Promethean Figures: Peter Beard and Francis Bacon, 1976

Beard’s indelible study of Bacon’s London studio in Phillips’ October 7th Photographs auction illuminates a Bacon masterpiece and documents one of the great artistic friendships of the 20th century.

Beard’s indelible study of Bacon’s London studio in Phillips’ October 7th Photographs auction illuminates a Bacon masterpiece and documents one of the great artistic friendships of the 20th century.

Peter Beard, Prometheus figure with vultures feeding . . . Bacon Studio @ 7 Reece Mews, London SW7, 1976. Photographs New York.

Over the course of several days in 1976, Peter Beard captured the creation of Francis Bacon’s monumental Triptych within the splendid chaos of the painter’s famously cave-like London studio in Reece Mews. Epic in scale and masterful in execution, Prometheus figure with vultures feeding . . . Bacon Studio @ 7 Reece Mews, London SW7 also illuminates the deep friendship between the two artists.

The young photographer first met Bacon in 1967 in London at an opening of the painter’s work at Marlborough Gallery. Beard was enormously flattered to find Bacon aware of his 1965 book, The End of the Game, and the two found they had much in common. Out of this encounter grew a remarkably fruitful artistic friendship played out in-person and correspondence, in painted canvases and photographic prints. Bacon posed for Beard’s camera countless times. Beard became a favorite subject for Bacon and appears in numerous paintings. In 1972, Beard recorded a series of conversations with Bacon that became known as the Dead Elephant Interviews, which elicited some of Bacon’s most articulate and thoughtful statements on his art. Excerpts were published in the catalog for Bacon’s 1975 Metropolitan Museum of Art exhibition.

Peter Beard, Prometheus figure with vultures feeding . . . Bacon Studio @ 7 Reece Mews, London SW7 (detail), 1976. Photographs New York.

Beard’s panoramic image consists of three consecutive exposures on a strip of enlarged 35mm film and captures the central panel of Bacon’s lauded Triptych, 1976. The left frame of Beard’s photograph shows the painting at an early stage, with its principal figures in place but not yet fully realized. The right frame shows the panel nearing completion. The central frame of Beard’s photograph shows a display of portraits of Bacon’s recently deceased lover, George Dyer, sitting alongside the life mask of poet and artist William Blake. Taken as a whole, Beard’s multi-panel photograph is a meditation on the passage of time and the inevitability of death, and on the potential of the artistic process to overcome mortality.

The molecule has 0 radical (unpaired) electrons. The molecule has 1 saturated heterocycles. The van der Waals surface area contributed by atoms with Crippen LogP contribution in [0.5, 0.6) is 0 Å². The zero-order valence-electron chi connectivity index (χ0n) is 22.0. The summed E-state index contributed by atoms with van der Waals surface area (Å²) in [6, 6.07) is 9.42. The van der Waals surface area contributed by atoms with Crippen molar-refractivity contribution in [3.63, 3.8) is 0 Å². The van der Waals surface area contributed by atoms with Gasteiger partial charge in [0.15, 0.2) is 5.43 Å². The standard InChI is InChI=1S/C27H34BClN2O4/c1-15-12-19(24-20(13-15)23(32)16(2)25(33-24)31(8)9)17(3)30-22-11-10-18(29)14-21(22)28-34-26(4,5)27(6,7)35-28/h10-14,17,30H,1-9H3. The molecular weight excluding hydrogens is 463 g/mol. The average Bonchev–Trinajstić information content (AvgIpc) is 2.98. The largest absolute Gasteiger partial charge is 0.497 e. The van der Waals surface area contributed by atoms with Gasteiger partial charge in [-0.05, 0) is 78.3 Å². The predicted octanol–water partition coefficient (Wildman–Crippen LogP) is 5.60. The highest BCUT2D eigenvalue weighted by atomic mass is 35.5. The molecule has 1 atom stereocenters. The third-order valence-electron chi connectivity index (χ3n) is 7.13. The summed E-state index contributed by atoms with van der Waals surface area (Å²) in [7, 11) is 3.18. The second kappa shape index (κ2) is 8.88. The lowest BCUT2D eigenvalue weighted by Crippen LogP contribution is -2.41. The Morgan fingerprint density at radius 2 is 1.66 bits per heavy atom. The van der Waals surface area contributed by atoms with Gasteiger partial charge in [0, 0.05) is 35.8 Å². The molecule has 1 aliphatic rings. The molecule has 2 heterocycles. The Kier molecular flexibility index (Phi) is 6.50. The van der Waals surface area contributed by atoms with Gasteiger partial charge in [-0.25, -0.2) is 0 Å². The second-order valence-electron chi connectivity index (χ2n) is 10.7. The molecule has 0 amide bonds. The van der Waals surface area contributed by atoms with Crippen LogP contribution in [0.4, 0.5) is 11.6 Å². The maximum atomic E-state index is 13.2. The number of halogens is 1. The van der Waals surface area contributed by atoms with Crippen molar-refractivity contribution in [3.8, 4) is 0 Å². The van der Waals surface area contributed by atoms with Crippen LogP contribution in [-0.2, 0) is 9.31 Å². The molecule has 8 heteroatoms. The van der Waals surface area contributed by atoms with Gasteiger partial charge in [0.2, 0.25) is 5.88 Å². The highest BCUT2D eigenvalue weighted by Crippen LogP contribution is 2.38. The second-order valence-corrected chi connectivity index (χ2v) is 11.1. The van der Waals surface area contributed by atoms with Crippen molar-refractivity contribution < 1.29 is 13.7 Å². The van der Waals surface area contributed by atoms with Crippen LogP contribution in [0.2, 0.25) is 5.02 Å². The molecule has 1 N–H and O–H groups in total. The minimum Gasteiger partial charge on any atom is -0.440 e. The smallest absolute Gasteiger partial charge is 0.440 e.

Peter Beard, Prometheus figure with vultures feeding . . . Bacon Studio @ 7 Reece Mews, London SW7 (detail), 1976. Photographs New York.

Bacon began work on Triptych in 1976, intending for it to be the centerpiece of his planned 1977 exhibition at Galerie Claude Bernard in Paris. The menacing presence of the large bird-like creatures in the painting is a reference to the myth of Prometheus, who, after stealing fire for the benefit of mankind, was repeatedly tortured by a vulture sent by Zeus. Not shown are the triptych’s flanking panels, one of which is based upon a self-portrait by Beard with a shaved head. Triptych, 1976 – and by extension Beard’s photograph – serves as a metaphor for the injury and indifference visited upon the visionary artist by a cruel and uncaring world. The triptych is now regarded as one of the principal masterpieces of Bacon’s oeuvre and incorporates dark, existential themes all orchestrated with Bacon’s characteristic mastery. When Triptych, 1976, was sold at auction in 2008 for $86 million, it became the most expensive piece of contemporary art to date.

Peter Beard, Prometheus figure with vultures feeding . . . Bacon Studio @ 7 Reece Mews, London SW7 (detail), 1976. Photographs New York.

Beard’s handwritten script on the surface of this photograph provides a commentary on the development of the painting, with its references to Prometheus, vultures, and the departed George Dyer. The collaged elements are characterized by Beard’s puckish sense of humor. A tiny skull and crossbones has been added to the left portion, with the bones replaced by crossed golf tees. In the left portion, a small picture of a model with a radiant smile has been applied, trompe-l’oeil style, to the side of one of the many cans of paint littering Beard’s studio. Beard’s most painterly addition is the graceful sweep of white pigment droplets arcing across the bottom of the image, drawing a direct connection between Bacon’s paint-spattered studio and Beard’s own highly individualized multi-disciplinary process.

Peter Beard and Francis Bacon were both larger-than-life characters whose brilliant public personas were colored with stories of exuberant excess and personal tragedy. Rarely have two artists enriched each other’s work so thoroughly, and the spirit of their collaborative relationship is captured with style and eloquence in this remarkable photograph.

Francis Bacon, Portrait of Peter Beard, 1976. Evening & Day Editions.

 

 

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